We were home by 11pm, and it’s back to the real world this morning. It’s a cold winter day, but it’s nice to be heading out to work to make some moolah for the next mini-break. Sean is off to Lisbon in a couple of weeks and my parents arrive exactly one month from today! Lots of exciting things to look forward to. I hope everyone had a lovely weekend.

To the Lake District!

It’s been a lovely few weeks since my last update filled with: Halloween excitement, Nanowrimo (25,000 words and counting), more time with friends (including a farewell for an Australian friend headed home), church, a radical book fair (including a performance from the Loud Poets), and bonfire night. I chose not to climb Calton Hill with the rest of the city to watch the fireworks, but went to a friends house and watched Pride and Prejudice and Death at a Funeral, so, you know, just as good. I am also immensely proud to finally be able to announce the launch of Pride & Possibilities, a new online journal I am editing from the Jane Austen Literacy Foundation. Our first month includes a piece from Simon Langton, the director of the BBC Pride & Prejudice, written especially for the foundation. It’s been so exciting to work on! Also, the clocks have gone back and we are well and truly into the change of season. It gets dark at 4pm!! It’s been an interesting transition, so I’m trying to embrace the cosyness and relish the warm pubs and long pajamas.

But last Friday night after work we trekked (ie drove a rental car) down to the Lake District for a friend’s birthday. After several delays, we were on our way, via the little town of Biggar for dinner before we picked up Claire’s friend from London at Carlisle Station. Our party was now comprised of six people, and Sean and Bec shared the driving down to our home for the weekend – Whitehall. This was a beautiful old manor house in Wigton/Mealsgate area – and it was simply enormous. The six of us were racing all over the three-storey building, comprising four bedrooms each as big as our Leith apartment, four bathrooms, a huge kitchen and dining room, a games room complete with ping-pong table, and a massive sitting room, cosy as all get out with squashy armchairs, an open fire and a bookcase. There was artwork and photography all over the walls, a million little nooks and crannies to store things in (and several locked doors we never saw beyond).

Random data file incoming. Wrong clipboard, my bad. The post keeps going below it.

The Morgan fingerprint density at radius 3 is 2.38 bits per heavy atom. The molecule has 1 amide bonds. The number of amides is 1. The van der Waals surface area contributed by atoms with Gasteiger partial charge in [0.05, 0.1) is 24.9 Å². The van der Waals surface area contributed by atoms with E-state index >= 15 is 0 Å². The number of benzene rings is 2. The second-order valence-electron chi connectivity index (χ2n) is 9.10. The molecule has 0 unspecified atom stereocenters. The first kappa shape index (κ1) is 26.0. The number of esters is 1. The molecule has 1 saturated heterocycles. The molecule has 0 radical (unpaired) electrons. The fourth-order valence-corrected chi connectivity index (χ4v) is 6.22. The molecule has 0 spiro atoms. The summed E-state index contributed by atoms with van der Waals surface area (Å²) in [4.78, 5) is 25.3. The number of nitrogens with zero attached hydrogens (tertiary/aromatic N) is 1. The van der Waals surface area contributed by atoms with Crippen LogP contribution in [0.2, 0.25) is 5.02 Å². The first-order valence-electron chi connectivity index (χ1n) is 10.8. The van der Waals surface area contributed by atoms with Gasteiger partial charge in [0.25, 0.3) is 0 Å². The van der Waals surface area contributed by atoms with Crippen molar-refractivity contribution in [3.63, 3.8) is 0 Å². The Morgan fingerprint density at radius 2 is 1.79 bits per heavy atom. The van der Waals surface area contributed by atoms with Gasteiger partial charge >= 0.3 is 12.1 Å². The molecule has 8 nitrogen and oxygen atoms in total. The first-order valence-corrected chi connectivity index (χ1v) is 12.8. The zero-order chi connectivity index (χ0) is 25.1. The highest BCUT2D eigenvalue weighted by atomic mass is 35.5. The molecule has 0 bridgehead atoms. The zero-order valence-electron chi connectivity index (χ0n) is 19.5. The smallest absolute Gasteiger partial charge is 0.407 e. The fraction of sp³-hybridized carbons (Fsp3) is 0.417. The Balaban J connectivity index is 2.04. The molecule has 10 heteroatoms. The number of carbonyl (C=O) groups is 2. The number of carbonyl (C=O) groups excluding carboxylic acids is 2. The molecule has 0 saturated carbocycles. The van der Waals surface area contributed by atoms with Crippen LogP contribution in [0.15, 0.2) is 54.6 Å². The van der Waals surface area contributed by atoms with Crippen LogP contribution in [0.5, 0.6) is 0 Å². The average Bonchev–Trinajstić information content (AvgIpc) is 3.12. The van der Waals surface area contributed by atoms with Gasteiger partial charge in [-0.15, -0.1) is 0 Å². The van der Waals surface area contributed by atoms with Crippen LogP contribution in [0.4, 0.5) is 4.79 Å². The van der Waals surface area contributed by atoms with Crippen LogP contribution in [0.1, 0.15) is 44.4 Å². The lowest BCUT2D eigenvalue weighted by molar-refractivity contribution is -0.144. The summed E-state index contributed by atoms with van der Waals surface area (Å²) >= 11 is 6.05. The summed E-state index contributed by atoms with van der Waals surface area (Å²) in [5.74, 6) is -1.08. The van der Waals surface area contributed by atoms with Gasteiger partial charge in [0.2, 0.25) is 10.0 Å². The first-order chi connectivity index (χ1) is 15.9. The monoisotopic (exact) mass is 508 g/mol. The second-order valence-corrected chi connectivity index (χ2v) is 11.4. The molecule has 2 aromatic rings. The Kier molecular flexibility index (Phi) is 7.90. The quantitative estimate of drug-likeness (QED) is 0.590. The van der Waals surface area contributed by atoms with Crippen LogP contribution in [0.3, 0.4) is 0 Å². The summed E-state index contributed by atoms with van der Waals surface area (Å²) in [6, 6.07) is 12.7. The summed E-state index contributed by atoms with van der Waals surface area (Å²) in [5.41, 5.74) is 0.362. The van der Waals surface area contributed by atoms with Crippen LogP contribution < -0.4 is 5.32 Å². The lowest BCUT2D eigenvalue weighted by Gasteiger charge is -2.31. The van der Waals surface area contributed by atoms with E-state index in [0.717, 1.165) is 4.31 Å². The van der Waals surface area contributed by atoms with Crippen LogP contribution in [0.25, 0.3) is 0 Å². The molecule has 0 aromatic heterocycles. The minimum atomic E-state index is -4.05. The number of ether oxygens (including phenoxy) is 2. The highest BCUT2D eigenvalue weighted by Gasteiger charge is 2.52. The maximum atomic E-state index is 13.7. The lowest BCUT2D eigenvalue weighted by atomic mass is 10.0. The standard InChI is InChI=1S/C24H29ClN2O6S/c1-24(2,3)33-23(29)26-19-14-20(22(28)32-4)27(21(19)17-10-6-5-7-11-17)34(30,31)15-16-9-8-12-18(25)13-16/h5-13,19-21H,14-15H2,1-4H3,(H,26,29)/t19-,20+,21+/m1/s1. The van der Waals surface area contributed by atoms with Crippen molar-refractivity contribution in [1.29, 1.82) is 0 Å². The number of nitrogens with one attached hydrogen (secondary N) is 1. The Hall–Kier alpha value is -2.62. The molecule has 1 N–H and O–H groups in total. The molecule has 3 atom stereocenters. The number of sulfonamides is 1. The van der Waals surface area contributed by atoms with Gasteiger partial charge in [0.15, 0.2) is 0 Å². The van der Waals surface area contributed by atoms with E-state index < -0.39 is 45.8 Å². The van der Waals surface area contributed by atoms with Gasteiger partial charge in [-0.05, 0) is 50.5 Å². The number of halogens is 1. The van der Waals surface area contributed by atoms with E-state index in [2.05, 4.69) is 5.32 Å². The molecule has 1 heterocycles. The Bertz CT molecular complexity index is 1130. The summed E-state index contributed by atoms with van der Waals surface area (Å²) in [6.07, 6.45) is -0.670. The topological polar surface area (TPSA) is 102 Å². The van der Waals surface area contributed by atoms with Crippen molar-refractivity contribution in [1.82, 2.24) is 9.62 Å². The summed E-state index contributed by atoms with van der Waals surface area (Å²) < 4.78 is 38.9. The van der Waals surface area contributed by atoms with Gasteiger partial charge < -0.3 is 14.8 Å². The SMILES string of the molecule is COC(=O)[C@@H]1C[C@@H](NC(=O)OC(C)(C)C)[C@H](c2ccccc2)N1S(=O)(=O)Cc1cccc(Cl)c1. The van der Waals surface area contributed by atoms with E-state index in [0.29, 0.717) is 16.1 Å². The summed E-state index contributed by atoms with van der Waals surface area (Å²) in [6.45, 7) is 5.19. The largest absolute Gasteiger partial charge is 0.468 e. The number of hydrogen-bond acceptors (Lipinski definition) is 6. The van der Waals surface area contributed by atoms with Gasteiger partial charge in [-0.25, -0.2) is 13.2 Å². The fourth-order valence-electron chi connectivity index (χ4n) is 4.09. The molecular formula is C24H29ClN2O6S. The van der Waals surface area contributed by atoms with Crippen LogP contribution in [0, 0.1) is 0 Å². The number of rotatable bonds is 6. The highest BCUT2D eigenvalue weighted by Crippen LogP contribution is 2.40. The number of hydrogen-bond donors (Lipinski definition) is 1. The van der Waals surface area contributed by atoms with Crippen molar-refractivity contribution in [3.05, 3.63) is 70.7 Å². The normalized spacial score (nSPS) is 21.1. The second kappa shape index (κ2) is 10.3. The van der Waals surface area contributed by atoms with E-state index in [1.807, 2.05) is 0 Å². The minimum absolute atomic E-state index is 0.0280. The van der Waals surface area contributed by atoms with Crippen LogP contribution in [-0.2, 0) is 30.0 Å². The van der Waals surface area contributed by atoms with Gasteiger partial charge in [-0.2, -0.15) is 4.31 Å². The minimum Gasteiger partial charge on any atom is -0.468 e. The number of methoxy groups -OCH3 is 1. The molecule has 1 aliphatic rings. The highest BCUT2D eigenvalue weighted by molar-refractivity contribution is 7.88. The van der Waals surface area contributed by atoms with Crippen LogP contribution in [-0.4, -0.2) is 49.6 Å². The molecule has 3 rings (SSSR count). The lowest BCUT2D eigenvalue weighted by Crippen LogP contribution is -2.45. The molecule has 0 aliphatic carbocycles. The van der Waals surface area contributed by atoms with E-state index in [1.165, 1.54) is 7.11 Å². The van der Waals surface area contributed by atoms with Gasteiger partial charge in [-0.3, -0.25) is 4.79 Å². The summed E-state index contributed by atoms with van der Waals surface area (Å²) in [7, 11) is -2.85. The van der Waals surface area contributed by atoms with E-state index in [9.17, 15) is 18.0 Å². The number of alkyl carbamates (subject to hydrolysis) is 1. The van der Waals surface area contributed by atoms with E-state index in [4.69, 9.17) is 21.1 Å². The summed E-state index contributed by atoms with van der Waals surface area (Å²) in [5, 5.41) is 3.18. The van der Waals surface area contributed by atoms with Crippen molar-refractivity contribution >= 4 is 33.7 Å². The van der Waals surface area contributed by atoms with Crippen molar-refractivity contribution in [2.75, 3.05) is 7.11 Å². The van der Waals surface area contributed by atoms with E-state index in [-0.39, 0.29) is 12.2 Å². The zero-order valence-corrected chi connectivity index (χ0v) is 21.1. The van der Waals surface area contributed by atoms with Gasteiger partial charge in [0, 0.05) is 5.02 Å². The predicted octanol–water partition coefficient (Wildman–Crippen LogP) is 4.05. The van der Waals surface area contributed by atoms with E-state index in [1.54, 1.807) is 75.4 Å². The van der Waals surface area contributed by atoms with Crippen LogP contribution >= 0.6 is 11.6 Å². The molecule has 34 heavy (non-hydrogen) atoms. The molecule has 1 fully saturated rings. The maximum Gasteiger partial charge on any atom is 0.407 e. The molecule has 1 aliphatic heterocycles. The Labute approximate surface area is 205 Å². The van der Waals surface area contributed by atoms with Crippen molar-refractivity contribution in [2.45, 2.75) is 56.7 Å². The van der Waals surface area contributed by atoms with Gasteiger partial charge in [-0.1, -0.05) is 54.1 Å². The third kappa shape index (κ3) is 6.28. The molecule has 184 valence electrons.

Saturday morning began leisurely and involved sleeping-in, massive amounts of toast with bacon and scrambled eggs, and a quick jaunt about the garden to explore the ruins that were part of the property. It was like something out of The Secret Garden – overgrown ruined walls and plants creeping through the windows, a babbling brook and the most photogenic frosty Cumbrian morning light you could imagine.